Up in the attic. Have to bring hot wire to junction box with three legs
going out. Each leg goes to ceiling light of different rooms. YES, I can
power them up and the wall switch in each room turns on its respective
light. BUT, what's an easy way to test that I don't have hot and neutral
reversed. The old romex in the attic (two wire, cloth wrapped) is NOT color
coded in any way.
Do I simply drag a neutral wire from a different circuit and probe the bulb
socket in each room? Is there an easier way? My A.C. voltmeter obviously
does not indicate polarity.
All replies appreciated. Sheetrock guy is coming tomorrow a.m. and I have
to solve this today!
Every old cable I've seen is coded in some way -- how else could they
have kept track originally, either?
Look for a stripe, a ridge, something that distinguishes the orientation
of the cable itself.
better, drag a wire from a good ground (water pipe) and check voltage
against that. Heck, if you're in the attic, why not just add
supplemental grounds and/or pull new romex to replace the old cloth NM?
If you can't pull the whole circuit, do what you can and then wire a
supplemental ground from where you started repulling. Best would be to
take it back to the breaker box but if you can't do that any ground
point is acceptable per code (unless they've changed it recently.) Only
thing that *wouldn't* be acceptable would be to repull some of a circuit
so it would appear to be grounded but to not actually connect the ground
wire to a real ground.
replace "roosters" with "cox" to reply.
Well, some local codes have problems with things like that, but ... when
it's that old you aren't likely to get much objection to improving the
safety of the ckt if that's all you can afford or manage. I've even
seen some knob & tube with earth grounds.
That's a good point; if the insulation is that old, beware the
insulation falling apart in your hands and possibly already being
missing from some parts of the wires. Especially if there have been any
varmints running around there.
I'll assume that the presence of two wire romex means that none of the
outlet boxes themselves are grounded, so you can't use them to test against.
No warranty on this advice, but if you're using an "electronic"
(digital) voltmeter, and are standing on something which insulates you
from ground, then you can jsut touch one of the voltmeter leads with
your hand and probe the shell and center contacts of the sockets with
the other lead.
Your body capacitance will provide enough of a load to cause the
voltmeter to indicate some voltage when it's lead is connected to the
"hot" side iof the line. It probably won't read the full 120 volts, but
enough so you can easily tell the difference.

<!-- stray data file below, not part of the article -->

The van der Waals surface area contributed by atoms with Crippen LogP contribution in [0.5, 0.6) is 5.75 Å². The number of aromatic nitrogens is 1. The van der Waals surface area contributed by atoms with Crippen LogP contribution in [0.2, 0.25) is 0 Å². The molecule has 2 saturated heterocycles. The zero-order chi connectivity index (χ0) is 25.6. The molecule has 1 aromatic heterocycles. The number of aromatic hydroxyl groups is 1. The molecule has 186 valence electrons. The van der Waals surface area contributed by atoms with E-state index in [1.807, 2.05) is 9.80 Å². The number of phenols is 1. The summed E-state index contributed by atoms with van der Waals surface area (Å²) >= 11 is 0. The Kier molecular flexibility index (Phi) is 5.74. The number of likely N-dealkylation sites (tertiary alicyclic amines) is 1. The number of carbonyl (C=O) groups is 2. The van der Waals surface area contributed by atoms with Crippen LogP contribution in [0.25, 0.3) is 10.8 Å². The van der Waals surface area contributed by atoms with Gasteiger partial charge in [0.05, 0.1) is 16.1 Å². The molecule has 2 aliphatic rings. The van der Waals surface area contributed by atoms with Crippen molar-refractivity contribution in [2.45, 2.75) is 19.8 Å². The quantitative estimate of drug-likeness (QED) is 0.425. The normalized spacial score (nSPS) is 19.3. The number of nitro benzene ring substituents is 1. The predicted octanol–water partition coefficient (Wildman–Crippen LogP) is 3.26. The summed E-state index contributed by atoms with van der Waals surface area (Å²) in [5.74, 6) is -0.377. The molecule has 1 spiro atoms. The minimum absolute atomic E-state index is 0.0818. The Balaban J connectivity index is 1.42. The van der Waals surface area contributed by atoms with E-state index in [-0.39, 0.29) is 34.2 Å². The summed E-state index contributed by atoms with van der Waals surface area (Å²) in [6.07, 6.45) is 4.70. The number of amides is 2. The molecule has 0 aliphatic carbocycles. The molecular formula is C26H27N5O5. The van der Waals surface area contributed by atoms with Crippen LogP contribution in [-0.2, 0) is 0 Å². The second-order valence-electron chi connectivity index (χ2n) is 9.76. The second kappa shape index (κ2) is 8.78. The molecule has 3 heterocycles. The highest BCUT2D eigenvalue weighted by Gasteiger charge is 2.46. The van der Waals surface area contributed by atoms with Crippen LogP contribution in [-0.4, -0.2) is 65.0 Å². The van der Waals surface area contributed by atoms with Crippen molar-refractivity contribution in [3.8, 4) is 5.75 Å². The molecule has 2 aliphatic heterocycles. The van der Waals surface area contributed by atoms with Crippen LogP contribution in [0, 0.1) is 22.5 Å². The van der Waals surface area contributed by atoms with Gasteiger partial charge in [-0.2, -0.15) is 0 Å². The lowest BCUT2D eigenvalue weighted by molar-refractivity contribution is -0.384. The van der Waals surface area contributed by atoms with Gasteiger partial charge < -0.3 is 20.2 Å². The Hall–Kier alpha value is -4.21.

There are commercial testers which will do what you want to do, if you
want to spring a few bucks for one:
But, if you've already got a sensitive AC voltmeter, try my suggestion.
They also make what is called a touch voltage tester.
I don't know if you can get them at builder supplies but you can get
them at an electrical supply.
Even if you are using a real cheap neon tester, this method works to find a
hot wire, Just hold the end of one lead and touch the other to the wires,
the neon bulb will light up dimly when you hit a hot wire. You won't feel a
There are plug-in inexpensive testers to tell you from hot and
neutral. Many just plug into an outlet, but I'm sure you can get one
of those screw-in sockets that would allow you to plug the tester in.
I believ those only work if they are used on a circuit with a ground
available. I don't see how they could work with one of those screw-in
Someone please correct me if I'm wrong, please.
I can't speak for all of them, but mine works on two wire/no earth. In
fact, missing earth is one of the light sequences, right along wiht a
"missing" neutral. It can identify any of the 3 wires are missing. I
suspect they all can, no? This is just a cheapie Radio Shack tester.
GB is the only mfg ID I see on it.
It's also my second one; the first one grew legs apparently.
If there is no ground it will tell you that.
But unless you have one I haven't seen, if there is no ground the tester
won't tell you if there is a H-N reverse. That is basically what Jeff asked.
It won't tell you if there is a high resistance (useless) ground.
In an unusual case of N tied to G (which some idiots do when there is no
ground available) and a H-N supply reverse it will indicate "normal".
Semantics. If the "u" ground on the receptacle ic connected to the
neutral, either at the plug or the panel, everythiing will work fine
except the case of every grounded device connected will be HOT.
If, however, the neutral is connected to a functional ground, and the
H-N wires are crossed, breakers and/or fuses will complain immediately
Actually a cheap NEON tester can tell you a LOT. It will tell you
which side is "hot", if one is. (capacitive connection with your
It will tell you if the ground is totally open (no "bright" light
across the socket) and it will tell you if you have a significant
ground problem (the ground side lights capacitively with a load
plugged into the socket)
I always have my little inductive tester with me to figure out which wire is
hot. You just touch it to the insulation and it only gives an indication on
the hot wire. It can also read through the outer jacket on Romex. I've
used several brands over the years, but have found the Fluke model to give
the least amount of false readings.
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